Limited evidence suggests that early enteral feeding for patients hospitalized with mild-to-moderate acute pancreatitis may reduce length of hospital stay and gastrointestinal symptoms, compared with delayed feeding, according to data published in Annals of Internal Medicine.
“Acute pancreatitis is among the most common and costly reasons for hospitalization in the United States,” Valerie M. Vaughn, MD, MSc, from Michigan Medicine and VA Ann Arbor Health System, and colleagues wrote.
According to the researchers, various reviews have found that enteral feeding in patients with acute pancreatitis may reduce length of hospital stay when given early; however, despite these findings, there is still uncertainty regarding whether to feed patients during active inflammation or to delay feeding until inflammation has subsided. Furthermore, current guidelines are unclear and inconsistent, they added.
Vaughn and colleagues conducted a systematic review to compare length of hospital stay, mortality and readmission following early vs. delayed enteral feeding ( 48 hours vs. > 48 hours after hospitalization) in adults with pancreatitis. They identified 11 eligible randomized clinical trials that included 948 patients hospitalized with pancreatitis. Study data and risk of bias were extracted and rated using the Cochrane Collaboration tool. Patients with mild-to-moderate pancreatitis were enrolled in seven trials, while patients with predicted severe pancreatitis were enrolled in four trials. The studies used oral (4 studies), nasogastric (2 studies), nasojejunal (4 studies) and oral or nasoenteric (1 study) routes for early feeding.
In four of seven studies, early enteral feeding reduced length of stay among patients with mild-to-moderate pancreatitis. In three studies, patients who were randomized to receive early feeding showed fewer gastrointestinal symptoms, such as feeding intolerance, nausea and abdominal pain. Although protocols and outcomes of each study varied, there were no reports of increased adverse events or worsening of symptoms related to early feeding regardless of disease severity. However, among patients with severe pancreatitis, outcomes of early and delayed feeding did not significantly differ.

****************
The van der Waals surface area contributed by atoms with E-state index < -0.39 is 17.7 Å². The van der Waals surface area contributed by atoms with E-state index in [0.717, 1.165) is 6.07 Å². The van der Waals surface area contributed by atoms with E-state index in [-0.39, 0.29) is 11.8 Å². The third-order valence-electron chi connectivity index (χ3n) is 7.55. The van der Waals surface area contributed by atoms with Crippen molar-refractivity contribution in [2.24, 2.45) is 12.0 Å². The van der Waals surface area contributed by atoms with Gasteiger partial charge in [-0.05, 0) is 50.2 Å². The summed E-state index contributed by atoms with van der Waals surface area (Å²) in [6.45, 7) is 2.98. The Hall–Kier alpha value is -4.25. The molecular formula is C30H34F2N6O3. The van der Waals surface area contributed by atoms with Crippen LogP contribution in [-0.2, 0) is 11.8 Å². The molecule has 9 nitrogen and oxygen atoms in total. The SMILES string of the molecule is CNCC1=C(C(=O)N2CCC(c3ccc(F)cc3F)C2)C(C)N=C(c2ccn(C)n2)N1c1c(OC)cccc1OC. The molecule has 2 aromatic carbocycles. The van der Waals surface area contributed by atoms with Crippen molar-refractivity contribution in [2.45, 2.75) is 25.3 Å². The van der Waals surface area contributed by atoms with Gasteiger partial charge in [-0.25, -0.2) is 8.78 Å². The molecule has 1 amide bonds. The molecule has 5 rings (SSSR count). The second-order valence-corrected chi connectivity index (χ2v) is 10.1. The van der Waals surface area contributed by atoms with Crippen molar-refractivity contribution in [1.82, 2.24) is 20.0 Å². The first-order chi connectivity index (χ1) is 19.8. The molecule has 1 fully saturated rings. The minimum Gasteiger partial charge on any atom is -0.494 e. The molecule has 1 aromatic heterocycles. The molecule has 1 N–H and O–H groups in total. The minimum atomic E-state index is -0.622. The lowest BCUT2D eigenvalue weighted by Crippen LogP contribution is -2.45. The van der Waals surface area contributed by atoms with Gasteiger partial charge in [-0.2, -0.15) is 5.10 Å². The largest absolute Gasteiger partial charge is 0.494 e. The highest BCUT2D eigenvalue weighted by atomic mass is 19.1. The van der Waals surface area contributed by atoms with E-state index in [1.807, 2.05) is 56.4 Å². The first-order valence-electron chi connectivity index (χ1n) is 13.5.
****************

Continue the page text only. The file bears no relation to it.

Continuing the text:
“Early feeding for patients with mild-to-moderate acute pancreatitis does not seem to be associated with adverse events and may reduce length of hospital stay and gastrointestinal symptoms,” Vaughn and colleagues concluded. “However, limitations, including the sample size of included studies, variation in outcomes and protocols, and unclear or high risk of bias, limit generalizability. Further studies evaluating the optimal timing and method of feeding are necessary.”
In an accompanying editorial, Kristen M. Roberts, PhD, RD, LD, and Darwin Conwell, MD, both from the Ohio State University, warn that the conclusion of Vaughn and colleagues’ review should be considered with caution.
They noted that enteral feeding protocols and formulas are crucial to understanding how enteral feeding affects outcomes; however, the current review did not report this information.
“Vaughn and colleagues' systematic review adds to the body of literature aimed at identifying the optimal nutritional management of patients with acute pancreatitis while highlighting the need for additional clinical trials to more clearly define the benefits of early enteral nutrition,” Roberts and Conwell concluded. – by Alaina Tedesco
Disclosures: All authors report no relevant financial disclosures.